Look out for these specific hydrocarbons
Perc is a strong organic solvent that is not flammable making it a good choice for the dry cleaning industry where it is a common chemical. In 1985 the worldwide production of Perc was one megaton. Unfortunately, Perc is probably a human carcinogen, and can cause asphyxiation and GABA-mediated coma during an unintentional release. The primary hazard concern is that Perc is so widely used in the dry cleaning industry that it can be found at multiple locations in nearly every city and town. Less toxic dry cleaning agents are becoming available, but they are more expensive, and Perc remains a ubiquitous hazard that could be encountered by emergency personnel in a variety of common circumstances.
Phenol (also known as Carbolic Acid) is a very common antiseptic agent. It has the unique property of numbing tissue, and in higher concentrations is a skin irritant resulting in painless defatting dermatitis that may progress relatively unnoticed by the hapless victim until they see a growing wound at the point of contact. Phenol is an active ingredient in sore throat sprays and lip balm, but is also an effective embalming fluid and euthanasia agent. Rescuers should proceed with caution around industrial phenol. If skin exposure occurs, it is best removed from the skin with isopropyl alcohol.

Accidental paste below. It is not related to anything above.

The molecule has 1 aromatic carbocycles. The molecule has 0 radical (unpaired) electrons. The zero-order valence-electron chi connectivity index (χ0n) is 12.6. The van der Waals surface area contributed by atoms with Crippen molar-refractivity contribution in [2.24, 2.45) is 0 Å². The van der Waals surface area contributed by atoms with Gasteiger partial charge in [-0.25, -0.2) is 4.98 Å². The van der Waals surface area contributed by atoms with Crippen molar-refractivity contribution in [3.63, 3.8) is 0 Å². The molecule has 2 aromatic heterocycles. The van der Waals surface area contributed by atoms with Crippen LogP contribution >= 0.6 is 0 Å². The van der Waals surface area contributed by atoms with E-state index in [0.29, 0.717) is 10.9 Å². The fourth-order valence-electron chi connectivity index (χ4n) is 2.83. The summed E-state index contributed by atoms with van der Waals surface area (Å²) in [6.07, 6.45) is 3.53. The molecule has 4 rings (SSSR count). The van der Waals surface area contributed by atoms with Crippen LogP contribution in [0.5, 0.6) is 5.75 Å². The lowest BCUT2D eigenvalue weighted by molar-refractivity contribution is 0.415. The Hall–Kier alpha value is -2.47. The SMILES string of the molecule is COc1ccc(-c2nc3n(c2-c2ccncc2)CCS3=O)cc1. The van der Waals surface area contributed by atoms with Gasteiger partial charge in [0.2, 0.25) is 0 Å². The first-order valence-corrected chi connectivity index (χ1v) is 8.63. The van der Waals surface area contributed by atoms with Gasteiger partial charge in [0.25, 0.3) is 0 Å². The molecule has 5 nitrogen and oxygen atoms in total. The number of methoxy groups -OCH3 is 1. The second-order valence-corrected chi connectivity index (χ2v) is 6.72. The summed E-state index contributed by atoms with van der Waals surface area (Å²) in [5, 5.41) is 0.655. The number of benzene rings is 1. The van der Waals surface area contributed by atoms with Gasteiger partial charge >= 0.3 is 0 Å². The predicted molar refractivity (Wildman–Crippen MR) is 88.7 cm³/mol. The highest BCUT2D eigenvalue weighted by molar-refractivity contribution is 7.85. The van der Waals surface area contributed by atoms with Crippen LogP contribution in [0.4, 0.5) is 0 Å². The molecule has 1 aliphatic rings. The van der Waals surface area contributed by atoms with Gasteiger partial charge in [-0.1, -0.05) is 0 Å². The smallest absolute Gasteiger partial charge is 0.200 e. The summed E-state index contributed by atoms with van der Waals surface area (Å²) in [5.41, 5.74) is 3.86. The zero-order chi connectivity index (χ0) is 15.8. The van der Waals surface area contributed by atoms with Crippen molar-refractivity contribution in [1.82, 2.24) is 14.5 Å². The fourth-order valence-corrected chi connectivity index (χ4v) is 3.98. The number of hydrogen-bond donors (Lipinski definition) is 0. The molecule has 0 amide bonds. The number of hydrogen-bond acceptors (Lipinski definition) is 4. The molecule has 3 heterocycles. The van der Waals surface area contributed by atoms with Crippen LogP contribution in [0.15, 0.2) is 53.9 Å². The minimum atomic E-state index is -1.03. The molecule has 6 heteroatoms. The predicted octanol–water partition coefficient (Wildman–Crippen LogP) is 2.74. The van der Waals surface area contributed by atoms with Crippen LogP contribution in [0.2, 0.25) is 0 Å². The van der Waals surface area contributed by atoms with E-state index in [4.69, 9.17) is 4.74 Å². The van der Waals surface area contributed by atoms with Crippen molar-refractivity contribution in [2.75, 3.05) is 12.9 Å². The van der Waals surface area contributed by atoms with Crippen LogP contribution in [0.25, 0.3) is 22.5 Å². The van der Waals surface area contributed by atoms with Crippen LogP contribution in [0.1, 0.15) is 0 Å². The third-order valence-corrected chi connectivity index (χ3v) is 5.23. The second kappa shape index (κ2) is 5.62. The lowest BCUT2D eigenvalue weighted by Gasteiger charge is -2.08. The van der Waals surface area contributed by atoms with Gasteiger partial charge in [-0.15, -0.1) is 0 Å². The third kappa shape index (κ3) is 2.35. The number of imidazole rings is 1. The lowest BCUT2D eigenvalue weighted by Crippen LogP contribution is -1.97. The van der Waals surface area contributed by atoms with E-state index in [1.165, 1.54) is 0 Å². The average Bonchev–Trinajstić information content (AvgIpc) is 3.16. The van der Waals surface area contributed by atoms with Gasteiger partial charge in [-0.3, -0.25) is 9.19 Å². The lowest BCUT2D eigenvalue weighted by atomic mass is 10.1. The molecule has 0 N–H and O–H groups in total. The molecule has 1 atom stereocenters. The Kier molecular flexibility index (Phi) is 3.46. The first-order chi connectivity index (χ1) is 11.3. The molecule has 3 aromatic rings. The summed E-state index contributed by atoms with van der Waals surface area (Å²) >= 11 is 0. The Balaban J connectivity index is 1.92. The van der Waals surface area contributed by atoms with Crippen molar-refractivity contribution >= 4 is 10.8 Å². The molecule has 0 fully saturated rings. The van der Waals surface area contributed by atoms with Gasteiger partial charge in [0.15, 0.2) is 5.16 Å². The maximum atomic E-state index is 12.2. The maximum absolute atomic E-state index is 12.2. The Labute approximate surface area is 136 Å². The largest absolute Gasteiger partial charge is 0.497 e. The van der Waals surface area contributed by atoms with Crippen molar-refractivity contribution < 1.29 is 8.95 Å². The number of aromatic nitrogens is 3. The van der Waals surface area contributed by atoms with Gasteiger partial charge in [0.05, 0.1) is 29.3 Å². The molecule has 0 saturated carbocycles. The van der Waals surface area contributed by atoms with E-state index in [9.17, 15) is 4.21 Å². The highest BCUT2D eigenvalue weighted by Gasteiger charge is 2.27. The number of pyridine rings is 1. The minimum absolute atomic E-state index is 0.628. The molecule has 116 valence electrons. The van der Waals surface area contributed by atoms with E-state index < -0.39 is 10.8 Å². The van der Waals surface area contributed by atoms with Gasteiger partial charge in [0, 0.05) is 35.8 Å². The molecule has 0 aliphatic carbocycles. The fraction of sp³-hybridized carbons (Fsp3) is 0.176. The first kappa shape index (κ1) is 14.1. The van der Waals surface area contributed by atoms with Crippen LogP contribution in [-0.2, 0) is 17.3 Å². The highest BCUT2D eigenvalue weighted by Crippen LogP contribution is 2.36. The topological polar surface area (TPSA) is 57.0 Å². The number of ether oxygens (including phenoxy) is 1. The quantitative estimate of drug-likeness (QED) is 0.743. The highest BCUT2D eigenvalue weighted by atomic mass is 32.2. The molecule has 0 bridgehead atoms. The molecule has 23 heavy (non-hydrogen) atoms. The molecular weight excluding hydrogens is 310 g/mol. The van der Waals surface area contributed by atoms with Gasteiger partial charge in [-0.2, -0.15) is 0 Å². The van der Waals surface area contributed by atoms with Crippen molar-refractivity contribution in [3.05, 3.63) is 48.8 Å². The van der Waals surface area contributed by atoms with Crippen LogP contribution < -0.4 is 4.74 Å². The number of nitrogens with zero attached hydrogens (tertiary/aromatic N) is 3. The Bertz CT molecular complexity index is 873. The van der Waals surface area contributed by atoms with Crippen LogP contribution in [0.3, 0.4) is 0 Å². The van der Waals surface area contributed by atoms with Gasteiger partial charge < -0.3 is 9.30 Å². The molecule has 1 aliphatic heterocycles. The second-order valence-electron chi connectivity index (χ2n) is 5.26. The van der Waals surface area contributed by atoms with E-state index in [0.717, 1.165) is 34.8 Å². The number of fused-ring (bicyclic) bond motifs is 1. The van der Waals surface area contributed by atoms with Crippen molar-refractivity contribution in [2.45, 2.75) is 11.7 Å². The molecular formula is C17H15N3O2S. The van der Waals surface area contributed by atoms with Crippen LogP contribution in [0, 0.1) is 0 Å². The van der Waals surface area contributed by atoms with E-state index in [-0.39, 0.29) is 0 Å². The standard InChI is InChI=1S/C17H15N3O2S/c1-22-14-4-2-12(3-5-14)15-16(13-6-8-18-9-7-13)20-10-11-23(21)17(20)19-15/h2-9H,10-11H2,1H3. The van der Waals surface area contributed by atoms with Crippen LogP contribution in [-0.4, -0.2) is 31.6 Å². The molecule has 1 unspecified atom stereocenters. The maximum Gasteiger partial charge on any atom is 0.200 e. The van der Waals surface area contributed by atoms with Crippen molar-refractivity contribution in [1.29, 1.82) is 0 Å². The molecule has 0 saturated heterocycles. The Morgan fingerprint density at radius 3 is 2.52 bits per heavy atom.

Methylene Chloride is a common ingredient in paint strippers and degreasers, which usually carry the warning “use in a well ventilated area.” It is used to weld and repair plastics, and to create bubbles in bubble lamps and juke boxes. It is also the primary component in “drinking birds.” In addition to being a strong flammable solvent, methylene chloride has the interesting property of being metabolized into Carbon Monoxide by the human body, creating the possibility of a significant carbon monoxide intoxication hours after exposure in a patient whose story may be completely inconsistent with CO exposure from the usual sources.
Many toxic substances are rare, and it is difficult for rescuers to remain knowledgeable about all of the various substances that may be encountered in industry and transportation incidents. Hydrocarbons in their many forms are common chemicals that we work with every day, and first responders should remain aware of the less common side effects of prolonged exposure to their vapors and skin contact. Limiting exposure to fumes and washing with simple detergents will limit rescuer exposure. Vigilant rescuers can recognize the signs of systemic hydrocarbon toxicity in colleagues and patients.